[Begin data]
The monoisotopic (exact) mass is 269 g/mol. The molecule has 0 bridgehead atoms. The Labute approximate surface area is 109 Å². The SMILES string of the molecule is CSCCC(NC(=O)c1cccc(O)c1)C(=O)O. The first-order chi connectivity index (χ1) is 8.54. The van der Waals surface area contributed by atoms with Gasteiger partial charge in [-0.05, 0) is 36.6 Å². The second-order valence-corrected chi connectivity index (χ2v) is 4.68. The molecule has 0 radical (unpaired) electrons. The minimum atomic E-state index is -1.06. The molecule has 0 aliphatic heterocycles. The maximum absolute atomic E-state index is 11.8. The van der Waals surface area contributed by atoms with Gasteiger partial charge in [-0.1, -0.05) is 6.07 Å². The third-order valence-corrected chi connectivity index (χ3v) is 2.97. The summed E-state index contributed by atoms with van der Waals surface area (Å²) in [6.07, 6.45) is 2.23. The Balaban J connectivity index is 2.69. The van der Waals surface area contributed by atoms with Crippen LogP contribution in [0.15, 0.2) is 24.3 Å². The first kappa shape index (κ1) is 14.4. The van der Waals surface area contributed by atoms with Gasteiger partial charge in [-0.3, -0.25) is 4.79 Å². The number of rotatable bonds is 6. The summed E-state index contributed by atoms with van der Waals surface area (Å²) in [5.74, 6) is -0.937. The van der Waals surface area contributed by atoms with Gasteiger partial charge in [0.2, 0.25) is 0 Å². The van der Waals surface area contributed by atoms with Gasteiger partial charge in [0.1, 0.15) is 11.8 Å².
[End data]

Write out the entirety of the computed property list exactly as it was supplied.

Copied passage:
The monoisotopic (exact) mass is 269 g/mol. The molecule has 0 bridgehead atoms. The Labute approximate surface area is 109 Å². The SMILES string of the molecule is CSCCC(NC(=O)c1cccc(O)c1)C(=O)O. The first-order chi connectivity index (χ1) is 8.54. The van der Waals surface area contributed by atoms with Gasteiger partial charge in [-0.05, 0) is 36.6 Å². The second-order valence-corrected chi connectivity index (χ2v) is 4.68. The molecule has 0 radical (unpaired) electrons. The minimum atomic E-state index is -1.06. The molecule has 0 aliphatic heterocycles. The maximum absolute atomic E-state index is 11.8. The van der Waals surface area contributed by atoms with Gasteiger partial charge in [-0.1, -0.05) is 6.07 Å². The third-order valence-corrected chi connectivity index (χ3v) is 2.97. The summed E-state index contributed by atoms with van der Waals surface area (Å²) in [6.07, 6.45) is 2.23. The Balaban J connectivity index is 2.69. The van der Waals surface area contributed by atoms with Crippen LogP contribution in [0.15, 0.2) is 24.3 Å². The first kappa shape index (κ1) is 14.4. The van der Waals surface area contributed by atoms with Gasteiger partial charge in [-0.3, -0.25) is 4.79 Å². The number of rotatable bonds is 6. The summed E-state index contributed by atoms with van der Waals surface area (Å²) in [5.74, 6) is -0.937. The van der Waals surface area contributed by atoms with Gasteiger partial charge in [0.2, 0.25) is 0 Å². The van der Waals surface area contributed by atoms with Gasteiger partial charge in [0.1, 0.15) is 11.8 Å².